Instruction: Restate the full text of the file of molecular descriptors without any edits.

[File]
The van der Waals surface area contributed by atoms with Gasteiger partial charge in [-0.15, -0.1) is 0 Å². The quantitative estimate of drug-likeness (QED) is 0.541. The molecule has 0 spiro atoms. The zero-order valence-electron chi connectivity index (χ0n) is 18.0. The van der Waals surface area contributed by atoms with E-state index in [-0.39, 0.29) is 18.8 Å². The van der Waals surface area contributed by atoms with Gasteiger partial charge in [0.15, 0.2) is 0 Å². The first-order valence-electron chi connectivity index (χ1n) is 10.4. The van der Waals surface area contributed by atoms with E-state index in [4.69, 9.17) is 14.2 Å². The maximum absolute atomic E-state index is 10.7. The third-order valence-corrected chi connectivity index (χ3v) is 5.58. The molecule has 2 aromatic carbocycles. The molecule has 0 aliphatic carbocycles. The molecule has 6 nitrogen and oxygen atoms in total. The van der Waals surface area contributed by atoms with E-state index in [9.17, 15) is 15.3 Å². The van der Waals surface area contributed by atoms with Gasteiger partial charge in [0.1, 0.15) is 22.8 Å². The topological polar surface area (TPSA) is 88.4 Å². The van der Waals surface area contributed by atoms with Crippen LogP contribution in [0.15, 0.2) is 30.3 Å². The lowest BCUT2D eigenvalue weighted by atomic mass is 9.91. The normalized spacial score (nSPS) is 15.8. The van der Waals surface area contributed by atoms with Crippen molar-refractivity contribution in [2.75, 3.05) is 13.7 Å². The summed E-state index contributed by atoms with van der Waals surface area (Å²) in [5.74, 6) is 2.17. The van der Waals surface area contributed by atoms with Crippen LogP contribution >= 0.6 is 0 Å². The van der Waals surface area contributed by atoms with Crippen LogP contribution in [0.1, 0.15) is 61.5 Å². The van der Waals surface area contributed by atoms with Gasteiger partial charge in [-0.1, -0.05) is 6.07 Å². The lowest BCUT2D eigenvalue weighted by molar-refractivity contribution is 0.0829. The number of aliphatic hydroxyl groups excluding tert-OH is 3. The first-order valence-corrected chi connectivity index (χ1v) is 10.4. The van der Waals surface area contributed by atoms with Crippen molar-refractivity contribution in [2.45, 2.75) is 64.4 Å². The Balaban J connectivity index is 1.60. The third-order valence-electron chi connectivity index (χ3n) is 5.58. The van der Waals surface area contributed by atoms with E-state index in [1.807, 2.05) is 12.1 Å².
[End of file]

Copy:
The van der Waals surface area contributed by atoms with Gasteiger partial charge in [-0.15, -0.1) is 0 Å². The quantitative estimate of drug-likeness (QED) is 0.541. The molecule has 0 spiro atoms. The zero-order valence-electron chi connectivity index (χ0n) is 18.0. The van der Waals surface area contributed by atoms with E-state index in [-0.39, 0.29) is 18.8 Å². The van der Waals surface area contributed by atoms with Gasteiger partial charge in [0.15, 0.2) is 0 Å². The first-order valence-electron chi connectivity index (χ1n) is 10.4. The van der Waals surface area contributed by atoms with E-state index in [4.69, 9.17) is 14.2 Å². The maximum absolute atomic E-state index is 10.7. The third-order valence-corrected chi connectivity index (χ3v) is 5.58. The molecule has 2 aromatic carbocycles. The molecule has 0 aliphatic carbocycles. The molecule has 6 nitrogen and oxygen atoms in total. The van der Waals surface area contributed by atoms with E-state index in [9.17, 15) is 15.3 Å². The van der Waals surface area contributed by atoms with Gasteiger partial charge in [0.1, 0.15) is 22.8 Å². The topological polar surface area (TPSA) is 88.4 Å². The van der Waals surface area contributed by atoms with Crippen LogP contribution in [0.15, 0.2) is 30.3 Å². The lowest BCUT2D eigenvalue weighted by atomic mass is 9.91. The normalized spacial score (nSPS) is 15.8. The van der Waals surface area contributed by atoms with Crippen molar-refractivity contribution in [2.75, 3.05) is 13.7 Å². The summed E-state index contributed by atoms with van der Waals surface area (Å²) in [5.74, 6) is 2.17. The van der Waals surface area contributed by atoms with Crippen LogP contribution >= 0.6 is 0 Å². The van der Waals surface area contributed by atoms with Crippen LogP contribution in [0.1, 0.15) is 61.5 Å². The van der Waals surface area contributed by atoms with Gasteiger partial charge in [-0.1, -0.05) is 6.07 Å². The lowest BCUT2D eigenvalue weighted by molar-refractivity contribution is 0.0829. The number of aliphatic hydroxyl groups excluding tert-OH is 3. The first-order valence-corrected chi connectivity index (χ1v) is 10.4. The van der Waals surface area contributed by atoms with Crippen molar-refractivity contribution in [2.45, 2.75) is 64.4 Å². The Balaban J connectivity index is 1.60. The third-order valence-electron chi connectivity index (χ3n) is 5.58. The van der Waals surface area contributed by atoms with E-state index in [1.807, 2.05) is 12.1 Å².